Thursday, February 15, 2018

Preexistent future

There's some dispute as to whether the B-theory of time is deterministic. On the face of it, if the future already exists, then that excludes alternate timelines forking off in different directions from the present. That interval has been filled. That slot has been taken. It seems symmetrical with the accidental necessity of the past. If it's now the case that the future is already in place, then that's fixed. A fait accompli. It's already happened–just not in the present. 

That doesn't necessarily mean it's deterministic in the sense that the past causes the future. But however the future eventuated, that's now over and done with. Someone in the present has yet to experience that preexistent future, but it's already played out.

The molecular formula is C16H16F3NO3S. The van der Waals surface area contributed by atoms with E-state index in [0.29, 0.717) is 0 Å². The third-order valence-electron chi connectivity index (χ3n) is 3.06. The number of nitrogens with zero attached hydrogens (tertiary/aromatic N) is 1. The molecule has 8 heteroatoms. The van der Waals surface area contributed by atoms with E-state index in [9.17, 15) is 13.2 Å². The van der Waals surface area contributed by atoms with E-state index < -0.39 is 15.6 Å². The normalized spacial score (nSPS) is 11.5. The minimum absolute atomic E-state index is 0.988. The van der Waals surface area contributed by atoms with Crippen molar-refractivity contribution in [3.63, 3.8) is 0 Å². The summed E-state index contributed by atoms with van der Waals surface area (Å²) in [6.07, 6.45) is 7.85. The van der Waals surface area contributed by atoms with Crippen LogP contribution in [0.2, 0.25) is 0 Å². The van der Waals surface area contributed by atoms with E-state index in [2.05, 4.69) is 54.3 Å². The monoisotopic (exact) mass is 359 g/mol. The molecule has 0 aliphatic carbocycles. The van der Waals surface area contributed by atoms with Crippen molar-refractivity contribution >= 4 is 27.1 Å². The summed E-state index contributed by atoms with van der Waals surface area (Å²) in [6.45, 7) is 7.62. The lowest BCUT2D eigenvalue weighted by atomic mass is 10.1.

Paul Helm has championed the B-theory of time, mainly as a model for creation by a timeless God. A fringe benefit might seem to be how it dovetails with Reformed "determinism".

However, we need to be careful about that. Reformed predestination and providence isn't based on a particular theory of time. And that might actually be inconsistent with what makes the future determinate according to Calvinism.

Assuming that there's a sense in which the B-theory of time makes the future determinate (see above), that's based on the metaphysics of time rather than a divine plan. It could be random. 

In Calvinism, the future is determinate in the way a movie plot is determinate. The director has scripted the story in his mind. It has dramatic logic. 

But that doesn't mean things had to happen in that particular sequence. Indeed, it's quite flexible. In God's imagination, the present could fork off in different directions. It's just that God picks one of those hypothetical trajectories to actualize. What makes it determinate isn't that a particular series of events had to go together, but that God chose to instantiate that particular plot. God can imagine alternate endings, but he didn't reify those counterfactuals. 

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